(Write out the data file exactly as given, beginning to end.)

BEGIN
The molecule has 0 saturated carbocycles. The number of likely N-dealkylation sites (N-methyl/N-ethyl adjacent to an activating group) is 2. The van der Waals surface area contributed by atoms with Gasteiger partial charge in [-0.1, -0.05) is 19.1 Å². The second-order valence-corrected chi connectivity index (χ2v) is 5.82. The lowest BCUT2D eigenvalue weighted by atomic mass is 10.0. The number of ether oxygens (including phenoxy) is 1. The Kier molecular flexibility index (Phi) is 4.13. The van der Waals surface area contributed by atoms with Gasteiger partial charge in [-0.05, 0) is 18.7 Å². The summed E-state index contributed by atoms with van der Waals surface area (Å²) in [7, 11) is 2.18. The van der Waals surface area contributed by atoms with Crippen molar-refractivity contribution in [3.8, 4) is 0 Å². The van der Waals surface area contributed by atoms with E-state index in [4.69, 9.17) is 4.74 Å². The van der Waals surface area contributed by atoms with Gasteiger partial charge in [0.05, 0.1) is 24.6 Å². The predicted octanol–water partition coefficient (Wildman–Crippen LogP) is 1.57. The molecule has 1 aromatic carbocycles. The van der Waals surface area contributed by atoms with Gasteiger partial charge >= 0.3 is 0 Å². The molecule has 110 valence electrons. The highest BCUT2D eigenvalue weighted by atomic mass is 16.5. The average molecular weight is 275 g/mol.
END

The molecule has 0 saturated carbocycles. The number of likely N-dealkylation sites (N-methyl/N-ethyl adjacent to an activating group) is 2. The van der Waals surface area contributed by atoms with Gasteiger partial charge in [-0.1, -0.05) is 19.1 Å². The second-order valence-corrected chi connectivity index (χ2v) is 5.82. The lowest BCUT2D eigenvalue weighted by atomic mass is 10.0. The number of ether oxygens (including phenoxy) is 1. The Kier molecular flexibility index (Phi) is 4.13. The van der Waals surface area contributed by atoms with Gasteiger partial charge in [-0.05, 0) is 18.7 Å². The summed E-state index contributed by atoms with van der Waals surface area (Å²) in [7, 11) is 2.18. The van der Waals surface area contributed by atoms with Crippen molar-refractivity contribution in [3.8, 4) is 0 Å². The van der Waals surface area contributed by atoms with E-state index in [4.69, 9.17) is 4.74 Å². The van der Waals surface area contributed by atoms with Gasteiger partial charge in [0.05, 0.1) is 24.6 Å². The predicted octanol–water partition coefficient (Wildman–Crippen LogP) is 1.57. The molecule has 1 aromatic carbocycles. The van der Waals surface area contributed by atoms with Gasteiger partial charge >= 0.3 is 0 Å². The molecule has 110 valence electrons. The highest BCUT2D eigenvalue weighted by atomic mass is 16.5. The average molecular weight is 275 g/mol.